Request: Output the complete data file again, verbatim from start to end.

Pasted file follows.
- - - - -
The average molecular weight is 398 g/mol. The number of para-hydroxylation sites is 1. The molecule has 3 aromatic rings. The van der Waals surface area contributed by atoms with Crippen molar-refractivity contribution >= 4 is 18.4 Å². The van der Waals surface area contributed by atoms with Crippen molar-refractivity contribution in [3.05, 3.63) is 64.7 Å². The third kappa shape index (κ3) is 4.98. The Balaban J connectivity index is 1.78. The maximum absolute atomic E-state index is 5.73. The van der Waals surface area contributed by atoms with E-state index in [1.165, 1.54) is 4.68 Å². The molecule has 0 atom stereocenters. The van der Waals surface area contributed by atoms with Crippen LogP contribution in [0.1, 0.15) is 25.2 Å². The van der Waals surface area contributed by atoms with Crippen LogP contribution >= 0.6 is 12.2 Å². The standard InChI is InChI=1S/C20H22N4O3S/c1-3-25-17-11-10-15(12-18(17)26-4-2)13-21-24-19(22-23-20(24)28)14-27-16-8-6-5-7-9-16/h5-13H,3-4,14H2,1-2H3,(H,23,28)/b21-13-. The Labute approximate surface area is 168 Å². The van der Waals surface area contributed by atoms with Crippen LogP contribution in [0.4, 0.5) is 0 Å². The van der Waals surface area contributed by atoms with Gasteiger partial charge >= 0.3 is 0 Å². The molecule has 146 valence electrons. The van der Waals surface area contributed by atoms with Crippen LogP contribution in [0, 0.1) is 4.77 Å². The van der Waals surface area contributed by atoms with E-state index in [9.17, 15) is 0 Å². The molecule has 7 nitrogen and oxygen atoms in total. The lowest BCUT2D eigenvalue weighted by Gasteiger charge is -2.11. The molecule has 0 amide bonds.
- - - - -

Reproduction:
The average molecular weight is 398 g/mol. The number of para-hydroxylation sites is 1. The molecule has 3 aromatic rings. The van der Waals surface area contributed by atoms with Crippen molar-refractivity contribution >= 4 is 18.4 Å². The van der Waals surface area contributed by atoms with Crippen molar-refractivity contribution in [3.05, 3.63) is 64.7 Å². The third kappa shape index (κ3) is 4.98. The Balaban J connectivity index is 1.78. The maximum absolute atomic E-state index is 5.73. The van der Waals surface area contributed by atoms with E-state index in [1.165, 1.54) is 4.68 Å². The molecule has 0 atom stereocenters. The van der Waals surface area contributed by atoms with Crippen LogP contribution in [0.1, 0.15) is 25.2 Å². The van der Waals surface area contributed by atoms with Crippen LogP contribution >= 0.6 is 12.2 Å². The standard InChI is InChI=1S/C20H22N4O3S/c1-3-25-17-11-10-15(12-18(17)26-4-2)13-21-24-19(22-23-20(24)28)14-27-16-8-6-5-7-9-16/h5-13H,3-4,14H2,1-2H3,(H,23,28)/b21-13-. The Labute approximate surface area is 168 Å². The van der Waals surface area contributed by atoms with Crippen LogP contribution in [0.4, 0.5) is 0 Å². The van der Waals surface area contributed by atoms with Gasteiger partial charge >= 0.3 is 0 Å². The molecule has 146 valence electrons. The van der Waals surface area contributed by atoms with Crippen LogP contribution in [0, 0.1) is 4.77 Å². The van der Waals surface area contributed by atoms with E-state index in [9.17, 15) is 0 Å². The molecule has 7 nitrogen and oxygen atoms in total. The lowest BCUT2D eigenvalue weighted by Gasteiger charge is -2.11. The molecule has 0 amide bonds.